Vegetables are good for you, and the more veggies you eat,
the healthier and thinner you'll be, right?
Well, the former is probably true, but the latter may not
A Chinese study came up with the -- to Americans -- paradoxical finding that the more
vegetables people ate, the fatter they were.
Why? Because the Chinese in this population in Jiangsu
Province were stir-frying their vegetables in "generous" amounts of oil, and
the more vegetables they ate, the more energy-dense oil they were eating.
I'm not suggesting that anyone eat fewer vegetables. But
what this story illustrates is that nutritional "sound bites" like saying the
best way to be healthy is to "eat more fruits and vegetables" may not always be
true. You need to take the context into account.
For example, for people with diabetes , eating more fruits is
probably not a great idea, because most modern fruits are loaded with sugar.
But again, it depends on the context. If you've been ...
For most people the big benefit of eating organic food may be consuming less pesticide in their diets. But for people with diabetes it’s different.
High blood sugar means having a compromised immune system . Extra sugar in our blood exhausts the immune cells in our body and feeds germs. More than most people we need help.
This help can come from consuming antioxidants. Numerous studies have linked antioxidants to a reduced risk of chronic diseases, including heart, stroke, and neurodegenerative diseases (like Alzheimer’s and Parkinson’s) and certain cancers. Now, a major study that the British Journal of Nutrition published yesterday show that food grown organically has much higher levels of antioxidants than do conventionally grown crops.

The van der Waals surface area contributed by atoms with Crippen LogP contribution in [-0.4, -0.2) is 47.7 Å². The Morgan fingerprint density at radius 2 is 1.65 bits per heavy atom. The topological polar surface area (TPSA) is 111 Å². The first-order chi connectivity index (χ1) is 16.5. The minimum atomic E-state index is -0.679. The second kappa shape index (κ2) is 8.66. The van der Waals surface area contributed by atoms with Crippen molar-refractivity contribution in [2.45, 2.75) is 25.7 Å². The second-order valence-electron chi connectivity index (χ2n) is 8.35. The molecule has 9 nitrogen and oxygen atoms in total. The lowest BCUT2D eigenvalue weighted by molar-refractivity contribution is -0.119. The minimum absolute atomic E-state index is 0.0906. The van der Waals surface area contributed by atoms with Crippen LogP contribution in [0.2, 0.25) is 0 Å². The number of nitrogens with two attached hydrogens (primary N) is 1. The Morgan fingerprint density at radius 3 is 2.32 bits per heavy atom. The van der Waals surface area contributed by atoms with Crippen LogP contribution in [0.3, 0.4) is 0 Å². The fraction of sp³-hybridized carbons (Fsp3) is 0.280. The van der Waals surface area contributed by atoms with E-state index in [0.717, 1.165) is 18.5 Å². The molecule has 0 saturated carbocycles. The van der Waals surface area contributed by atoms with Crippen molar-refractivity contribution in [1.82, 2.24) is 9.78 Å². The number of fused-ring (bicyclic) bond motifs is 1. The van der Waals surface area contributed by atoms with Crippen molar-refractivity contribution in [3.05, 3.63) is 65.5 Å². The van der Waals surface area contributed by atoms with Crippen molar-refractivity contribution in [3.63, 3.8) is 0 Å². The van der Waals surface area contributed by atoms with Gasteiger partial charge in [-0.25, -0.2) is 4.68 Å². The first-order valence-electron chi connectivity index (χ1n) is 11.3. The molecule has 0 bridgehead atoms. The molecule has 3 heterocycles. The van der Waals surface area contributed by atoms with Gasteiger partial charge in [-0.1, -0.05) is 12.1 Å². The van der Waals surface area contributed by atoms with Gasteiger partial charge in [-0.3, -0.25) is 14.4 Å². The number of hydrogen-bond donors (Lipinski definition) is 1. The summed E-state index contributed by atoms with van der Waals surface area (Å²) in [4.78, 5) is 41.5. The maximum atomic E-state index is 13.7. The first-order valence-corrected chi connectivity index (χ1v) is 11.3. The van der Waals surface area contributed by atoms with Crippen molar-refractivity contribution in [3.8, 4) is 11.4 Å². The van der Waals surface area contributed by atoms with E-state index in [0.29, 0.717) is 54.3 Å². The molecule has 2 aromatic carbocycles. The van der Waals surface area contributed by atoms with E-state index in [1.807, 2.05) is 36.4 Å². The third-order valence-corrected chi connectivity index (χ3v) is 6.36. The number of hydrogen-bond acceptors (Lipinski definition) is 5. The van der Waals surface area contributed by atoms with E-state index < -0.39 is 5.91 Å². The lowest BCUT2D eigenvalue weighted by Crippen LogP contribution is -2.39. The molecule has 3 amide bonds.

The full-text of the study, “ Higher antioxidant and lower cadmium concentrations and lower incidence of pesticide residues in organically grown crops: a systematic literature review and meta-analyses ,” is ...
Sometimes, I hate food. I hate food when I've had dinner and have a low blood sugar and have to eat more. I hate eating in the middle of the night to correct for a low blood sugar and have to brush my teeth, again, before I climb back in bed. I want to eat what I want to eat without having to glance at the plate and carb count. In my body, eating and diabetes are in a constant fight!
In my teens, I got into a binge/purge relationship with food. Later, I told friends that God had made me diabetic, so I would not be anorexic. Food has been a necessary evil and I developed a mental game to keep myself healthy: make it a love relationship. Food can be a relationship that pleases, satisfies and fulfills. Learning about food and a culture's history with food is to learn about their health habits.
For example, a client told me about bitter melon. Bitter melon is a favorite food in India and it is revered as "diabetic ambrosia." Bitter melon is a highly bitter gourd, but with spices and yogur...
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